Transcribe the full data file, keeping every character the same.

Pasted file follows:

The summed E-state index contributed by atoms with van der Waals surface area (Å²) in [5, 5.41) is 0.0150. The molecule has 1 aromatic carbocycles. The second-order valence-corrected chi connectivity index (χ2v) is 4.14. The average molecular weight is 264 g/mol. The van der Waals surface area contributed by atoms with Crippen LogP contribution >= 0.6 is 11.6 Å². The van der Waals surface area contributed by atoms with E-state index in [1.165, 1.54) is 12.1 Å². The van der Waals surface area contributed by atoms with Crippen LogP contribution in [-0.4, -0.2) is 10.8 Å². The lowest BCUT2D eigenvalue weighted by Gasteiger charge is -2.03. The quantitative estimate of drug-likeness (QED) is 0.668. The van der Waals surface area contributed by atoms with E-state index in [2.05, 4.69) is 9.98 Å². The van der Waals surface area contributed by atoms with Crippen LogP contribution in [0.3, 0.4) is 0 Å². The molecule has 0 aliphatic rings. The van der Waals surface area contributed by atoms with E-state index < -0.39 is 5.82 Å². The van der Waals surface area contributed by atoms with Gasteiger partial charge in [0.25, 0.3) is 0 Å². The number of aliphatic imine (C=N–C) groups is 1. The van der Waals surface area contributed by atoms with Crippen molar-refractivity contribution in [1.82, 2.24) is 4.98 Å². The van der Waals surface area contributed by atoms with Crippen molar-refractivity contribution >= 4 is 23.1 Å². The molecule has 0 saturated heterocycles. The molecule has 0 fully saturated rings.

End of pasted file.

The summed E-state index contributed by atoms with van der Waals surface area (Å²) in [5, 5.41) is 0.0150. The molecule has 1 aromatic carbocycles. The second-order valence-corrected chi connectivity index (χ2v) is 4.14. The average molecular weight is 264 g/mol. The van der Waals surface area contributed by atoms with Crippen LogP contribution >= 0.6 is 11.6 Å². The van der Waals surface area contributed by atoms with E-state index in [1.165, 1.54) is 12.1 Å². The van der Waals surface area contributed by atoms with Crippen LogP contribution in [-0.4, -0.2) is 10.8 Å². The lowest BCUT2D eigenvalue weighted by Gasteiger charge is -2.03. The quantitative estimate of drug-likeness (QED) is 0.668. The van der Waals surface area contributed by atoms with E-state index in [2.05, 4.69) is 9.98 Å². The van der Waals surface area contributed by atoms with Crippen LogP contribution in [0.3, 0.4) is 0 Å². The molecule has 0 aliphatic rings. The van der Waals surface area contributed by atoms with E-state index < -0.39 is 5.82 Å². The van der Waals surface area contributed by atoms with Gasteiger partial charge in [0.25, 0.3) is 0 Å². The number of aliphatic imine (C=N–C) groups is 1. The van der Waals surface area contributed by atoms with Crippen molar-refractivity contribution in [1.82, 2.24) is 4.98 Å². The van der Waals surface area contributed by atoms with Crippen molar-refractivity contribution >= 4 is 23.1 Å². The molecule has 0 saturated heterocycles. The molecule has 0 fully saturated rings.